Here’s what researchers found lurking on your bills.
You might not want to put your money where your mouth is: Paper bills can harbor disease-causing bacteria, a new study in Frontiers in Microbiology found.
Researchers collected $20 banknotes from 12 hospitals and three metro stations in Hong Kong and swabbed them to see if bugs can actually survive on the paper. They also took samples from people’s hands, the air in the metro station, drinking water, and water sediment, too.
After analyzing the samples, the researchers found that the paper money actually contained a much greater variety of bacteria than any of the areas tested. (These 7 gross behaviors are just as nasty as you thought.)
And it’s not just the harmless stuff, either: Thirty-six percent of all the bacteria were potentially pathogenic, meaning they could make you sick, the researchers say. That included E.coli and Clostridium difficile, two organisms which can cause diarrhea or even more serious illness.
The researchers also discovered that the percentage of antibiotic-resistant bacteria was also significantly higher on the banknotes than on any of the other samples.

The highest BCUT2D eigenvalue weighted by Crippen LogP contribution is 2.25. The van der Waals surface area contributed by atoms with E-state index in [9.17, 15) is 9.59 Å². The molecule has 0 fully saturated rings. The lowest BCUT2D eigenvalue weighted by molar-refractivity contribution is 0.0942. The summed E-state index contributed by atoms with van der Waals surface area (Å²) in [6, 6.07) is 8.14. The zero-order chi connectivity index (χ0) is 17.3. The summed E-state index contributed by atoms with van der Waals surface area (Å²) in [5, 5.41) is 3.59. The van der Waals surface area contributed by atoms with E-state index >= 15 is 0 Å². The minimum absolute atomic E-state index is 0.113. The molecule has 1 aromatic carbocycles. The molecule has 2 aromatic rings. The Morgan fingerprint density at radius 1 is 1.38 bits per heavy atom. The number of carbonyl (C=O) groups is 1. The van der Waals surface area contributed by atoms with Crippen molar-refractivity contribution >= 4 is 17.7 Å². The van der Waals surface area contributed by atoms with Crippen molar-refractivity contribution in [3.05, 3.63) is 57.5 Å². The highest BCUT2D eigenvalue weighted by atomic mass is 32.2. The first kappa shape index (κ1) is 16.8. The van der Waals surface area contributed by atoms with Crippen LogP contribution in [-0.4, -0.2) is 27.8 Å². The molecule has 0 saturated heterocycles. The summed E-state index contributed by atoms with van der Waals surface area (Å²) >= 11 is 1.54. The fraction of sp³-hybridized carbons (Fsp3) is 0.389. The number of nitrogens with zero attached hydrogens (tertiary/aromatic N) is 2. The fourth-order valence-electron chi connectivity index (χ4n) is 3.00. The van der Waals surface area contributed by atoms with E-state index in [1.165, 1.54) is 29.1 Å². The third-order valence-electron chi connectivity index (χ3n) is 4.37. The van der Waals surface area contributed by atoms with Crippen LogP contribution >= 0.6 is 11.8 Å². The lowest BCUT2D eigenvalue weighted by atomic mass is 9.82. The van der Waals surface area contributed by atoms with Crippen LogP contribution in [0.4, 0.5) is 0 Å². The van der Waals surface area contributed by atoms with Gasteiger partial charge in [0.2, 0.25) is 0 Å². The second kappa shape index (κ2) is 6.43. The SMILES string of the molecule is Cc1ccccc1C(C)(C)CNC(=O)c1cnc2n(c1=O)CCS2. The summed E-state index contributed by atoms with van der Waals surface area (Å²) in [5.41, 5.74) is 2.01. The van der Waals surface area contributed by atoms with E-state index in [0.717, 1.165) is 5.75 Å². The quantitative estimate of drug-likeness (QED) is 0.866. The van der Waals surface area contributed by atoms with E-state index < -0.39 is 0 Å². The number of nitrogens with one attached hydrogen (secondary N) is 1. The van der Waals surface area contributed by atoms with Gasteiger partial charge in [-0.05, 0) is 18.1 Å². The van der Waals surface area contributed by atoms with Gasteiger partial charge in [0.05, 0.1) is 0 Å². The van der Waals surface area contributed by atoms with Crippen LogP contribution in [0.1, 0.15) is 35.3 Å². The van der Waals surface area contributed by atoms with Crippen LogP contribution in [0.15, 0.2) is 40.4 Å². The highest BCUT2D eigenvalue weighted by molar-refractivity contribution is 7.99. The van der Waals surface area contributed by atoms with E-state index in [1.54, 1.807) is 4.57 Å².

“In short, banknotes act as a medium ‘absorbing’ bacteria from other environments, and the potential pathogens live quite well on the banknote surface,” study author Jun Li, Ph.D., said in a press release.
Paper money can get contaminated by bugs from the air or on a surface, but unhygienic behaviors from the handler—like not washing your hands after going to the bathroom, or coughing into your hands and then touching the bills—plays a big part, too. And that’s a big problem, since money changes hands frequently, allowing for a chain of possible transmission.
The best way you can stay protected is to wash your hands after touching the money—here’s how to do it the right way. And signing up for mobile or electronic payment options can greatly reduce your contact with physical bills, too.